Saturday, September 1, 2012

Breakfast Links: Week of August 27, 2012

Saturday, September 1, 2012
It may be the last unofficial week of summer, but we still have a bumper crop of Breakfast Links for you - our favorite links to other blogs, web sites, photographs, and articles you won't want to miss.
• Vintage photos of bathing machines, c 1900.
• How dandies looked: men's hair styles at the turn of the 19th c.
• Dress off the shoulders, hair hanging loose: Prince Albert's favorite portrait of Queen Victoria.
• Adventures of Stubby, heroic dog of WWI.
• London's burning...fires, fear, and insurance in the 1700s.
• The truth about 19th c. hair receivers.
• In 1788 letter, Thomas Jefferson is very particular about his pasta mold.
• The Leatherman, mysterious wanderer in 19th c New England.
• Why has the reputation of Florence Nightingale fallen while that of Mary Seacole has risen so rapidly?
• The perils of drinking, c 1700.
• Fair Rosamund! A medieval royal mistress whose legend extended into the 17th c and beyond.
• The challenge of a "smart society woman" in 1901: the impossibility of dressing on only £1000 a year.
• Extraordinary list of things to take to a picnic in Annapolis, MD, 1754.
• The Crusader's Bride: the life of 12th c. Berengaria of Navarre, Queen of England.
• Finding Shakespeare's Forest of Arden.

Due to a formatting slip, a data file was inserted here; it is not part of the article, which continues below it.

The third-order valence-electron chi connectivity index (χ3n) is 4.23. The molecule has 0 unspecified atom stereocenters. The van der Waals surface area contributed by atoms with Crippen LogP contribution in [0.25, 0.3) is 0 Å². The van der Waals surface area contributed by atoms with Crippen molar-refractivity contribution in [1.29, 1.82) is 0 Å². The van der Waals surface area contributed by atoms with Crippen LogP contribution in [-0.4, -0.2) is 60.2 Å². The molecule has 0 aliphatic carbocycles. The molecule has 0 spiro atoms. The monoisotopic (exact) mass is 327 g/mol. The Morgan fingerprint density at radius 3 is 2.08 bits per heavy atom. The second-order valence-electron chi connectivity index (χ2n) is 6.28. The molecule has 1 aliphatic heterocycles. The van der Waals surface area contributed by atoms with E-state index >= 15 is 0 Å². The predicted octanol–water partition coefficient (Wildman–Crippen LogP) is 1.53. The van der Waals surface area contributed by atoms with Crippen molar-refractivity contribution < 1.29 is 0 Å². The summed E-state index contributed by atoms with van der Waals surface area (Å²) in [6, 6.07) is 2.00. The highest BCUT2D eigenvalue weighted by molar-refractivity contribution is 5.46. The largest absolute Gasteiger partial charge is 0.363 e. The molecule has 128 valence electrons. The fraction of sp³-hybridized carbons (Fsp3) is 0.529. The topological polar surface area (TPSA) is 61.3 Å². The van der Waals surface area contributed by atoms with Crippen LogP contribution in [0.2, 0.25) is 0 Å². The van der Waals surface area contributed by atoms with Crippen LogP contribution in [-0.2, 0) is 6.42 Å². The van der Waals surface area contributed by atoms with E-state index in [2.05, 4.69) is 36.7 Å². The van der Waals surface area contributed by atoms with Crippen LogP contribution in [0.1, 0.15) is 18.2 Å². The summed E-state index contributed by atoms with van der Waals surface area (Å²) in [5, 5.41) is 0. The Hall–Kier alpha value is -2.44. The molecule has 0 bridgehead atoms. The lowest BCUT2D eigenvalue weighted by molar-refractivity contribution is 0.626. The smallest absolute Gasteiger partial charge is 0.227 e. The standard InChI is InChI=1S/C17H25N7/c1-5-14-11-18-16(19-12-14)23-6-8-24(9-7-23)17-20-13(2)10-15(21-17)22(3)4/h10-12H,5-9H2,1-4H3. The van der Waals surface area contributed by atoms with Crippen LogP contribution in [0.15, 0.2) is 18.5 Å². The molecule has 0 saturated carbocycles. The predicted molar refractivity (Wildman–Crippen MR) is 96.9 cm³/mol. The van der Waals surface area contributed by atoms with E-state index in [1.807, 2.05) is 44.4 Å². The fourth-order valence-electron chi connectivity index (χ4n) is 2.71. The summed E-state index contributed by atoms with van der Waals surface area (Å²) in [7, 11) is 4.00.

• Among New York City's hundreds of statues of heroes and statesmen proudly stands Ralph Kramden.
• The wife is less than pleased: couple discover 33-foot-deep hole dug in the middle ages beneath their sofa.
• Early 20th c factory girls and boys, photographed by Lewis Wickes Hine.
Posset, a drink of wine and milk, used to be drunk in posset pots.
• How Cleopatra's Needle was transported over the sea to London.
• No one could resist Sarah..." The short, tempestuous life of 19th c artist's model Sarah Brown.
Tudor women united: birth, misogyny, and female space.
• Happy birthday, Mary Shelley, born this week in 1797: her scientific inspiration for Frankenstein.
• Several not-so-plain 18th c brown chintz gowns.
• Love on the range: the true story of a 19th c cowboy.
• Joyful celebration of color: the Royal Pavilion in Brighton in watercolors by John Nash.
• Breathtaking: the angel roof at Wymondham Abbey, Norfolk, c 1445.
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Sarah Waldock said...

May I just say that if anyone goes to Wymondham to look at the angel roof [there are other angel roofs with double hammer beams at Grundisburgh and Ipswich St Margaret's] please don't ask the way to Why-mond-ham. Nobody will know where you mean. it's Windam, same as Happisburgh is Haysboro'.
Alas Stiff Key is now being pronounced as the many tourists will have it, instead of the original Stookey, and Chelmondiston is know by its dormitory inhabitants as Chelmo and is no longer Chumston.

Kaye said...

This is so great - now I know what that strange thing is in my great grand mothers dresser set I have. A Hair Receiver !!!

Love your blog, ladies!

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